In the Hands of the Prophets first aired 30 years ago this week.
The Star Trek community celebrated the 30th anniversary of Star Trek: Deep Space Nine’s premiere episode, Emissary, earlier this year—with good reason. The Deep Space Nine pilot episode is arguably still the franchise’s finest. But this week marks the 30th anniversary of In the Hands of the Prophets, the final episode of Deep Space Nine’s first season, which first aired in broadcast syndication on June 20, 1993. No less than did Emissary, In the Hands of the Prophets demonstrated how Deep Space Nine was moving Star Trek into deeper and richer realms of storytelling and characterization than it had known before.
If for no other reasons, fans should mark the 30th anniversary of In the Hands of the Prophets because it introduced two important Deep Space Nine recurring characters. Philip Anglim made the first of his eight appearances as Bareil Antos, a caring and charismatic but politically cautious Bajoran spiritual leader who would also become romantically involved with Major Kira.
It’s hard not to like Bareil in this episode, even though Commander Sisko is frustrated with the vedek’s initial unwillingness to publicly support Keiko O’Brien’s school on the station because such a move might hurt Bareil’s chances of succeeding Kai Opaka. Bareil is a voice of reason who is, like too many voices of reason in real life, drowned out by voices of intolerance and fear—and who, when he finally does speak out, becomes the target of an attempted assassination for his troubles.
In the Hands of the Prophets also introduces the late Louise Fletcher as Winn Adami. Vedek (and future Kai) Winn is just as politically adroit as Bariel, but uses her skills to manipulate and magnify some Bajorans’ fears and prejudices for her own ends. Over the course of her 14 Deep Space Nine appearances—which still seems a shockingly small number, given the character’s importance to and impact on the series’ overarching storylines—Winn proved her own ends were all that ultimately motivated her. She cloaked her self-interest in pious talk about the Prophets, but what she always wanted most, as her deadly dabbling in the Kosst Amojan at the series’ end confirmed, was power.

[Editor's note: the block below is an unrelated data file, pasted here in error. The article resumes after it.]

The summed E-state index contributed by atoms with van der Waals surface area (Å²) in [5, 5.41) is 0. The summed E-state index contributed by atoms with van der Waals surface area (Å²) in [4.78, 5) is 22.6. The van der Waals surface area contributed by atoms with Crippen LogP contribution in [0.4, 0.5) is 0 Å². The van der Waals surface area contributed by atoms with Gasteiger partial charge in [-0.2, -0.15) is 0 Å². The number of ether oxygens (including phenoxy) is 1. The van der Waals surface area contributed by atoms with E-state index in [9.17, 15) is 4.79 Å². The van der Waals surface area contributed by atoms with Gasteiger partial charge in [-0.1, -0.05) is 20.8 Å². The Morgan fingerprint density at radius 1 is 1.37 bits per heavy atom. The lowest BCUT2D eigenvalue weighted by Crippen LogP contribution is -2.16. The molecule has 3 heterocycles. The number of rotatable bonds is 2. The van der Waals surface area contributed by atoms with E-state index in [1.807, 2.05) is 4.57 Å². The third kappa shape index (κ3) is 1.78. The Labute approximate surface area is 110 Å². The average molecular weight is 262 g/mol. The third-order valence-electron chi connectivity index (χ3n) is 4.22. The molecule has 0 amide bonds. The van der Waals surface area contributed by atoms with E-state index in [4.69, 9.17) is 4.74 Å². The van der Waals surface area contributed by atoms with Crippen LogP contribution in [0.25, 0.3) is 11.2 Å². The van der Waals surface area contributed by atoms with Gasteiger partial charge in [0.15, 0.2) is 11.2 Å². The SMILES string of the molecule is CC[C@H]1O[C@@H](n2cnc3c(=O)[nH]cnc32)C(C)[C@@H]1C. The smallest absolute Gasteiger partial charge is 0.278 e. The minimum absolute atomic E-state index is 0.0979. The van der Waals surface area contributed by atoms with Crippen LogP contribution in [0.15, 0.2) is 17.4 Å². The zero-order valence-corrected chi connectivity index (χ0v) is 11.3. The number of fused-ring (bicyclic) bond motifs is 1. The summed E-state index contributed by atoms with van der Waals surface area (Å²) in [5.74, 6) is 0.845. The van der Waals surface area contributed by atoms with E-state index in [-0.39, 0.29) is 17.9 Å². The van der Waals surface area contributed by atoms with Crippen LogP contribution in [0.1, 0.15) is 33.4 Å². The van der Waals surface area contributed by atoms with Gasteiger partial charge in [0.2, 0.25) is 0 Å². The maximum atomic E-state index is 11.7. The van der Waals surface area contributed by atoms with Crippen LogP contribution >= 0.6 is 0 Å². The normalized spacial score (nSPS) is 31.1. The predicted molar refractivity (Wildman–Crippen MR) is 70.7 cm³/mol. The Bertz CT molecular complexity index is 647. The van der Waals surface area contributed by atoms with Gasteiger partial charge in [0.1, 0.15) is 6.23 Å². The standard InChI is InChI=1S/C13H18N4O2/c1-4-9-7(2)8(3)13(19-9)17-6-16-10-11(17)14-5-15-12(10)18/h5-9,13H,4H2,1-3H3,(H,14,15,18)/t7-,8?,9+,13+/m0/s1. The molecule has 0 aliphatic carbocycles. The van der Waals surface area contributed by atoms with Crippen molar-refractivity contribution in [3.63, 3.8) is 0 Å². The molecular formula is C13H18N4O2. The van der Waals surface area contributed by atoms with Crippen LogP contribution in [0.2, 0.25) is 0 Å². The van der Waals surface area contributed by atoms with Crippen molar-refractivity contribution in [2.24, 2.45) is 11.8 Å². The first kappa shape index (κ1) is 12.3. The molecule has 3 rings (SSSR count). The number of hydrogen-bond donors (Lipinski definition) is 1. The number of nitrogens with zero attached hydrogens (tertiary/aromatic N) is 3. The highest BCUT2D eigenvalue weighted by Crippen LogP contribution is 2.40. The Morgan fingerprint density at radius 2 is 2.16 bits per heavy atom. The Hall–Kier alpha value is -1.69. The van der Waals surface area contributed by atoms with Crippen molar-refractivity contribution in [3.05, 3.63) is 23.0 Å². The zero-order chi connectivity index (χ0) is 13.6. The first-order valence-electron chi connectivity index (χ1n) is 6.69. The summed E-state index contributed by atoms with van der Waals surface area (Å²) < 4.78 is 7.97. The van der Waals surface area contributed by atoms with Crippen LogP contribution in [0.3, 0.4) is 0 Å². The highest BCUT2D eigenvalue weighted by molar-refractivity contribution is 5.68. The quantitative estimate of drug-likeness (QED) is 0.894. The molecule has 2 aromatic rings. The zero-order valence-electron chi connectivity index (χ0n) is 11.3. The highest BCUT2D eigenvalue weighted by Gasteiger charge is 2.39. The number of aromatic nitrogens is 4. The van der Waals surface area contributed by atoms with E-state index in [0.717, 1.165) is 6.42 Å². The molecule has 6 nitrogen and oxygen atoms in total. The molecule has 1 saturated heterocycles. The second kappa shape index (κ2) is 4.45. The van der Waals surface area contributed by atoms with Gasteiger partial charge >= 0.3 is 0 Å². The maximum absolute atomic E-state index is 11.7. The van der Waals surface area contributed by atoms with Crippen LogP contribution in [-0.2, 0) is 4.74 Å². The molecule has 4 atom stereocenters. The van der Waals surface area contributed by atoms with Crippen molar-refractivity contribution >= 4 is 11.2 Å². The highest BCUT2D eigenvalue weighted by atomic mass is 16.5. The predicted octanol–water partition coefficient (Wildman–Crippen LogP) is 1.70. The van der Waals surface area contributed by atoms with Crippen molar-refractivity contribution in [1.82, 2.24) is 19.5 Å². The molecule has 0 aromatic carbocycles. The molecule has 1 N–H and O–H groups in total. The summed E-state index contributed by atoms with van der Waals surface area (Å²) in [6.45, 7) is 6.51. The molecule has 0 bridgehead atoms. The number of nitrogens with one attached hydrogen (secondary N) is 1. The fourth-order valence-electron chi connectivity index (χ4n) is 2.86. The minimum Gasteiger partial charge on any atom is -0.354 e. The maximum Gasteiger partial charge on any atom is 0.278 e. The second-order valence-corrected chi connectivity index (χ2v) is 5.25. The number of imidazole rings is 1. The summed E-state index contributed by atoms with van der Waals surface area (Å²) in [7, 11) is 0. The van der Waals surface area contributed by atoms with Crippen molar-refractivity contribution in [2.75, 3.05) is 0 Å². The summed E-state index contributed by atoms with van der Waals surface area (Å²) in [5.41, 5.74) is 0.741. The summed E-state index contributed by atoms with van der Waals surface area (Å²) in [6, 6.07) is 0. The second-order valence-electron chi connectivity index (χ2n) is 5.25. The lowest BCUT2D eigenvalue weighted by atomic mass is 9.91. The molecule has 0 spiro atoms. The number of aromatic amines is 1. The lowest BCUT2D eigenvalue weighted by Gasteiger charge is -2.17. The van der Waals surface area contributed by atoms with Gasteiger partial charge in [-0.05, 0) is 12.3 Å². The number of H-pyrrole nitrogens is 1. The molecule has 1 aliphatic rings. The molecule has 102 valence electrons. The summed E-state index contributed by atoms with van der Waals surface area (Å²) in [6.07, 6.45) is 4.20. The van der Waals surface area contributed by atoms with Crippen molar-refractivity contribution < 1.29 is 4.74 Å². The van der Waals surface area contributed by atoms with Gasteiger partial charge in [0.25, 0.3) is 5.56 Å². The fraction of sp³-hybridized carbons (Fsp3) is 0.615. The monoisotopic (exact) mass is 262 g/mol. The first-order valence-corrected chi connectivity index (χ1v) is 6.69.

In the Hands of the Prophets continues to be relevant to our society
As Deep Space Nine’s most prominent self-professed religious character, Winn could be interpreted as embodying a Star Trek critique of religious belief. But in the Star Trek: Deep Space Nine Companion by Terry J. Erdmann and Paula Block, Robert Hewitt Wolfe, who wrote In the Hands of the Prophets, explained the episode is not some dramatized diatribe against religious belief—not even Winn’s strictly legalistic and moralistic variety of it:
"I have no argument with someone having a fundamentalist belief in Christianity or Islam or Judaism or Buddhism or anything else, but I do have a serious objection to people trying to impose their values on other people. And that’s what this episode is about. No one has the right to force anyone to believe the things that they believe . . . . Sisko does everything he can no to impose his values on the Bajorans, but Vedek Winn is determined to impose her values on everyone (page 68)."
As a society, we continue to struggle with how to live peacefully with those who have different beliefs and values than we do. Competing visions of which philosophies and ideologies, if any, should be privileged continue to create tension and conflict. Sometimes, as in the attack on Keiko’s school and the attempt on Bareil’s life in this episode, they lead to open violence.
At one point, Sisko tells Kira, “My philosophy is that there is room for all philosophies on this station.” They are fine words, in the noblest Star Trek tradition—but In the Hands of the Prophets shows how difficult they are to make real, while still inspiring viewers to try. As timely and as urgent as it was 30 years ago, it is even more so today.